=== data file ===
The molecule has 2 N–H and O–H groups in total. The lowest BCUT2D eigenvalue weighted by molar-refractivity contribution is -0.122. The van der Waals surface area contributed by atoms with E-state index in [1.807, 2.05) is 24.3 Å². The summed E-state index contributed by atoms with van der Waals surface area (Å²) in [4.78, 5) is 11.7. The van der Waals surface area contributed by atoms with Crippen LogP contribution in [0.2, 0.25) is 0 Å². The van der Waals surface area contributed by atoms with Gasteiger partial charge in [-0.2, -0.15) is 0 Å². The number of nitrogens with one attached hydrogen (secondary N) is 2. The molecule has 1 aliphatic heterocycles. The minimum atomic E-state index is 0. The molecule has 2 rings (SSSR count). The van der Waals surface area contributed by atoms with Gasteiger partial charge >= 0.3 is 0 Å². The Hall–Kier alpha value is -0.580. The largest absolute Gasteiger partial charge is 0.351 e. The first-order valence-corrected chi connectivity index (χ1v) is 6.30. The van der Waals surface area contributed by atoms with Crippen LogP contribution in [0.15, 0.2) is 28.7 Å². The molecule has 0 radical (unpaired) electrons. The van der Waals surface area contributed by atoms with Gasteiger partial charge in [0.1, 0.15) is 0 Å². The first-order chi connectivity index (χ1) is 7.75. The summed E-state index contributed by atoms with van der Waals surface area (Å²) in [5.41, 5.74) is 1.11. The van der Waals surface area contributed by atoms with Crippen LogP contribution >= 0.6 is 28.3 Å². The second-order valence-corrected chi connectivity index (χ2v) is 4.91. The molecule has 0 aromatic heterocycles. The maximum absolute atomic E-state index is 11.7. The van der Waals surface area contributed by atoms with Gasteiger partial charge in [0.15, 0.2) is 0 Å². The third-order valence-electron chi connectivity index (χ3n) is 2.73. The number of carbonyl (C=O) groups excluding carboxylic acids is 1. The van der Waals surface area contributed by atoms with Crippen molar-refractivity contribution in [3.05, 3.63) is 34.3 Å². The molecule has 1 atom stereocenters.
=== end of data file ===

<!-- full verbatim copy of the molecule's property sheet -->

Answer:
The molecule has 2 N–H and O–H groups in total. The lowest BCUT2D eigenvalue weighted by molar-refractivity contribution is -0.122. The van der Waals surface area contributed by atoms with E-state index in [1.807, 2.05) is 24.3 Å². The summed E-state index contributed by atoms with van der Waals surface area (Å²) in [4.78, 5) is 11.7. The van der Waals surface area contributed by atoms with Crippen LogP contribution in [0.2, 0.25) is 0 Å². The van der Waals surface area contributed by atoms with Gasteiger partial charge in [-0.2, -0.15) is 0 Å². The number of nitrogens with one attached hydrogen (secondary N) is 2. The molecule has 1 aliphatic heterocycles. The minimum atomic E-state index is 0. The molecule has 2 rings (SSSR count). The van der Waals surface area contributed by atoms with Gasteiger partial charge >= 0.3 is 0 Å². The Hall–Kier alpha value is -0.580. The largest absolute Gasteiger partial charge is 0.351 e. The first-order valence-corrected chi connectivity index (χ1v) is 6.30. The van der Waals surface area contributed by atoms with Crippen LogP contribution in [0.15, 0.2) is 28.7 Å². The molecule has 0 radical (unpaired) electrons. The van der Waals surface area contributed by atoms with Gasteiger partial charge in [0.1, 0.15) is 0 Å². The first-order chi connectivity index (χ1) is 7.75. The summed E-state index contributed by atoms with van der Waals surface area (Å²) in [5.41, 5.74) is 1.11. The van der Waals surface area contributed by atoms with Crippen LogP contribution >= 0.6 is 28.3 Å². The second-order valence-corrected chi connectivity index (χ2v) is 4.91. The molecule has 0 aromatic heterocycles. The maximum absolute atomic E-state index is 11.7. The van der Waals surface area contributed by atoms with Gasteiger partial charge in [0.15, 0.2) is 0 Å². The third-order valence-electron chi connectivity index (χ3n) is 2.73. The number of carbonyl (C=O) groups excluding carboxylic acids is 1. The van der Waals surface area contributed by atoms with Crippen molar-refractivity contribution in [3.05, 3.63) is 34.3 Å². The molecule has 1 atom stereocenters.